Economists agree that bankruptcy policy matters for the ex ante investment behavior of a firm, yet the vast majority of models combining bankruptcy and investment ignore the strategic dimension of that effect. At the same time, the treatment of bankruptcy in models of imperfect competition falls far short of capturing the full range of bankruptcy law’s ramification. The changes undergone by firms in Chapter 11 of the U.S. Bankruptcy Code commonly extend beyond capital structure modifications to legal, operational, and managerial changes, yet the industrial organization literature typically views bankruptcy simply as one way in which a firm exits a market. The question naturally arises, “How does the prospect of Chapter 11 reorganization influence the capital investment decisions of oligopolistic firms?” In this paper I analyze the link between capital investment and reorganization using a straightforward dynamic duopoly game that highlights the role of investment irreversibility. Because Chapter 11 permits cancellation or renegotiation of long-term contracts for labor and capital, it provides an otherwise contract-constrained firm the opportunity to right-size, giving bankruptcy law an influence on ex ante firm behavior that extends beyond corporate financial decisions and has direct implications for strategic interaction with other firms. Isolating this link, I show that an increase in the costs associated with Chapter 11 (e.g. a strengthening of creditors’ bargaining power in bankruptcy proceedings) has the effect of disciplining ex ante capital investment behavior by curbing investment in periods of high demand and spurring the sale of capital when demand is low.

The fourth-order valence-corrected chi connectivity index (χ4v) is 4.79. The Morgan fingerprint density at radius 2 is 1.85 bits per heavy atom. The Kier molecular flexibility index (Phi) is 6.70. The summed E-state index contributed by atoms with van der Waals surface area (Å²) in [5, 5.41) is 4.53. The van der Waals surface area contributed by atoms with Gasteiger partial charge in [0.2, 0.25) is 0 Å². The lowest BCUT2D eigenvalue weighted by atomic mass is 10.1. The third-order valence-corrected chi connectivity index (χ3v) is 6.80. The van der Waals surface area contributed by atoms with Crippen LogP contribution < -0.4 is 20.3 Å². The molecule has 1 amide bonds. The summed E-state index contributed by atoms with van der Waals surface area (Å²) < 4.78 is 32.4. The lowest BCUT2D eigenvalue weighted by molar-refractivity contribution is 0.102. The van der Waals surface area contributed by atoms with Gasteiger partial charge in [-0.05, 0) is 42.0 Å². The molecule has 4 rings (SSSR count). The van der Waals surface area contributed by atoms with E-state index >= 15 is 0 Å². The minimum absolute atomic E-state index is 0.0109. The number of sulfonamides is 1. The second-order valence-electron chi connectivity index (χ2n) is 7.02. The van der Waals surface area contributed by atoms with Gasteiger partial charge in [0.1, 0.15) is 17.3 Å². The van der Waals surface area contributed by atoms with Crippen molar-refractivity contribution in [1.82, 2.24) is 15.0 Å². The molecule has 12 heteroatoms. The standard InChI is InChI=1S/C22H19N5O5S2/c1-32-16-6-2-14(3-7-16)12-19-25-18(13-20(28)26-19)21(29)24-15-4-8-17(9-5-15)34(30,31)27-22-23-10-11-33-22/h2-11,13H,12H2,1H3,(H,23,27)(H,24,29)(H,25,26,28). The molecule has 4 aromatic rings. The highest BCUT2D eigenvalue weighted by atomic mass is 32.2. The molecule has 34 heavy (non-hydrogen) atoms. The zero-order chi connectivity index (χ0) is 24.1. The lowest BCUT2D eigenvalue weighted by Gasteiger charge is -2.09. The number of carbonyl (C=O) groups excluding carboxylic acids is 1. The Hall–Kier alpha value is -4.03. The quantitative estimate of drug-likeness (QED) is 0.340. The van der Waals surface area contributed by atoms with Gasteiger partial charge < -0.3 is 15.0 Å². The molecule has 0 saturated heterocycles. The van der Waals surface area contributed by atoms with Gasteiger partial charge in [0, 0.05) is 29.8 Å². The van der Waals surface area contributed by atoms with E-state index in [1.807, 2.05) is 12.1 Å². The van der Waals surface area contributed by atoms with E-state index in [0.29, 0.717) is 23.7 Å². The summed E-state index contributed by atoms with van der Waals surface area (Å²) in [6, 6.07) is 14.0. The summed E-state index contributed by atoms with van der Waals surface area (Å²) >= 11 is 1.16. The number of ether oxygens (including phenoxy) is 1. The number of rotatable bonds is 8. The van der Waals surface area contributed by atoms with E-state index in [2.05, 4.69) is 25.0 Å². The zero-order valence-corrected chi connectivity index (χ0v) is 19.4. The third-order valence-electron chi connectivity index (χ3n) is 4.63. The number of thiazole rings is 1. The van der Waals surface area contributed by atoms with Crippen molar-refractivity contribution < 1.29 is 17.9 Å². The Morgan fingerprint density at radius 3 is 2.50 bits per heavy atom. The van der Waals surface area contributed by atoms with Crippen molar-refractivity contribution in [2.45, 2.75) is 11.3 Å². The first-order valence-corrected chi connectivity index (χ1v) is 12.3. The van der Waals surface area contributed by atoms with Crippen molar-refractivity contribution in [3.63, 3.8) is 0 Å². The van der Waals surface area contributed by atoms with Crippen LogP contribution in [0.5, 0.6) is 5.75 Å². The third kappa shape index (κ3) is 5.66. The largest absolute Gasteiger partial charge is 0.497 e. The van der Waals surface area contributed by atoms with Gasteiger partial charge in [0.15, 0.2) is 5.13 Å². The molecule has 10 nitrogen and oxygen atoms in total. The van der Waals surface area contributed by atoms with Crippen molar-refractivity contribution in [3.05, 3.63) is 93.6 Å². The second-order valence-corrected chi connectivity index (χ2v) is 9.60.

Can Stricter Bankruptcy Laws Discipline Capital Investment? Evidence from the U.S. Airline Industry